In 1963, President Lyndon B. Johnson signed a proclamation stating “I, Lyndon B. Johnson, President of the United States of America, do hereby proclaim the month of February 1964 as American Heart Month.” That section of the proclamation appears near the end. It’s the beginning that takes the wind out of me: “Whereas diseases of the heart and the circulatory system are responsible for over one-half the deaths occurring annually . . .”
Last February, we celebrated American Hearth Month in Children’s of Alabama and I was unsure what half of that aging statistic our son would be a part of. After exploratory blood work, our doctors found that our son’s kidneys were failing and that his heart medications were toxifying in his system. One month after adding several heart medications to his daily regimen, they became part of his decline. He was taken off his heart medication and the team focused on rehydration. Unfortunately, this course of action led to the scariest phone call of our lives. At 4:30 in the morning, we received a call from one of the CVICU’s nurse practitioners stating that Parker was in cardiac arrest. She had completed a series of chest compressions and he was now intubated and stable. Over the next few days we watched our son wither away. He lost four pounds and our three month old was well below his birth weight.
Parker was three months removed from open heart surgery and one month out from a cause-less battle with heart failure, and it seemed so odd that those instances were easier on us than this battle. We spent all of February in the hospital. My husband and I were attempting to work full time and our family was struggling to keep it together.
It was gut-wrenching to realize that American Heart Month had existed for my entire 26 years of life and I never once bothered to care about it before February, 2017. I dismissed the idea of raising awareness because I never fully understood its purpose. It took my child being on heavy doses of sedatives for weeks on end for me to understand the purpose of raising awareness.
I thought back to my 18-week anatomy scan when I walked in and said, “I am here for my anatomy scan.” The ultrasound tech responded, “Good for you; most people call it the ‘gender scan.’” I was proud of myself for caring about the “big” stuff. I asked questions throughout the scan. I asked the questions that ruled out many birth defects or genetic disorders. We were clear. The only thing that was odd was that they couldn’t see all four chambers of our recently identified baby boy’s heart. It was chalked up to the way he was turned. It was determined that we would look at his heart again at 26 weeks. So, at 26 weeks we checked, and we were cleared.
Looking back on that series of events is what makes awareness important. At 18 weeks, I could have known that something was wrong. I could have been an advocate for my child. I might have been able to prepare my family for the traumatic events that would take place once our son was born. I feel so ignorant in my confidence of thinking I was in control of that anatomy scan.
I thought heart problems were for adults. I thought it was a disease that suddenly took the lives of my friends’ parents without rhyme or reason. I did not know congenital heart defects also impact 1 in 100 children. And I didn’t know we could be that one. Heart disease is much uglier than I ever knew.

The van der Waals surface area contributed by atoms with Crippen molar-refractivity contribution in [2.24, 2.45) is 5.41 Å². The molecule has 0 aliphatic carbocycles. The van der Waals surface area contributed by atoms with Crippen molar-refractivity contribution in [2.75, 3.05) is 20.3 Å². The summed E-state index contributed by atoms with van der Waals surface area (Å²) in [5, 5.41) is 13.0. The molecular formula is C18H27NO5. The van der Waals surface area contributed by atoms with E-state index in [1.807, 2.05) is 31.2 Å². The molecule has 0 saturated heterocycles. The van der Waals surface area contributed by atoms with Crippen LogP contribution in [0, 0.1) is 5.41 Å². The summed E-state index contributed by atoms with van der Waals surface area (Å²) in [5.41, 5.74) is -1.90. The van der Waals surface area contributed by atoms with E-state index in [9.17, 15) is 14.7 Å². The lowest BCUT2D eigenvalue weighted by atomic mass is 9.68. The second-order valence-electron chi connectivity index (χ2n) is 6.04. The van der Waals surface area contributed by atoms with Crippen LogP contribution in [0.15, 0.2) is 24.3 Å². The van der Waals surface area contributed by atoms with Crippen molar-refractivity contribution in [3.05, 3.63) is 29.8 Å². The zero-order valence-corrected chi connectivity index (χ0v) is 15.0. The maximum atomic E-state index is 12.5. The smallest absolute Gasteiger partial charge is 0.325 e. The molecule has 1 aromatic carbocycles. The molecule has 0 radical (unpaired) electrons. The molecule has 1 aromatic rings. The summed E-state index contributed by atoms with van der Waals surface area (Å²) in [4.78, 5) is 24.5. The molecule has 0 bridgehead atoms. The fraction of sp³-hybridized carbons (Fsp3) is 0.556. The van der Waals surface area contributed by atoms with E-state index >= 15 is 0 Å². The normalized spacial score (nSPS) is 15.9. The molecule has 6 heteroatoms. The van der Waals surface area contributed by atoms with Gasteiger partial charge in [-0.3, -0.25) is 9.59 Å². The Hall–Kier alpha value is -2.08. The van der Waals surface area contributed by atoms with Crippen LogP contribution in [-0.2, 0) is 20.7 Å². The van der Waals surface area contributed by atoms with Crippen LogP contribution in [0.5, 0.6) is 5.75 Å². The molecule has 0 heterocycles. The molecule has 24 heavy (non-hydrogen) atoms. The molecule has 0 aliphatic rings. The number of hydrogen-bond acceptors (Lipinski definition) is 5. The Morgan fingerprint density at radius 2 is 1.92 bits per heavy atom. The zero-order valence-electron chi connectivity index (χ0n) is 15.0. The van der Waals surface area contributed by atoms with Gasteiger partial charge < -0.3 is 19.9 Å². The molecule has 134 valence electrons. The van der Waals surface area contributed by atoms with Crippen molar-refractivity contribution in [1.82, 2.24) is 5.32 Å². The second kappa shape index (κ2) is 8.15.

Once our son’s condition was identified and we began our heart journey, we learned of more heart heroes among us. Our colleagues knew someone else that had a child with a congenital heart defect (CHD). Our friends told us of their siblings with heart defects. And one of our closest Birmingham friends shared his journey with us as an adult living with CHD. Our heart community grew quickly. It was a community I never knew existed and never intended to be a part of.
I would describe the heart community as welcoming. There is an instant connection as you talk about heart transplants, early intervention services, cardiologists, and the nuances of your heart hero’s unique defect. While this community embraces you, the world you knew before slowly begins to fade. You begin to grow away from family members who don’t know what to say or how to express concern. You lose friends as they share complaints of first-world problems while you try to manage a job and an intense series of follow up appointments that your child’s life depends upon. You also lose your sanity as you try to balance caution while ensuring your child experiences a fulfilling life outside of a hospital room.
As the proclamation states, “It is essential to the health and well-being of our nation that our citizens be made aware of the medical, social, and economic aspects of the problem of cardiovascular diseases, and the measures being taken to combat them.” I implore you to question, to persist, and to learn about heart disease.
If you know someone who is pregnant, I encourage you to share our story with them. Ensure they question the validity of an anatomy scan. I encourage you to become aware and advocate for the heart hero you know or have yet to meet. I ask you to learn about heart disease — to prevent it, to support those fighting it, and to be the shoulder to cry on for the distraught parent needing help. Lastly, as you celebrate Valentine’s Day or listlessly ignore its existence this February, take a moment to think of the heart community. Think about the heart community as they reflect on love lost, a love they might be fighting for, or a love that they will never know.
This post is in tribute to the late Traci Morgan, the amazing nurse practitioner who saved our son’s life on that dreary February morning. You will always be missed and hold a special place in each of our hearts.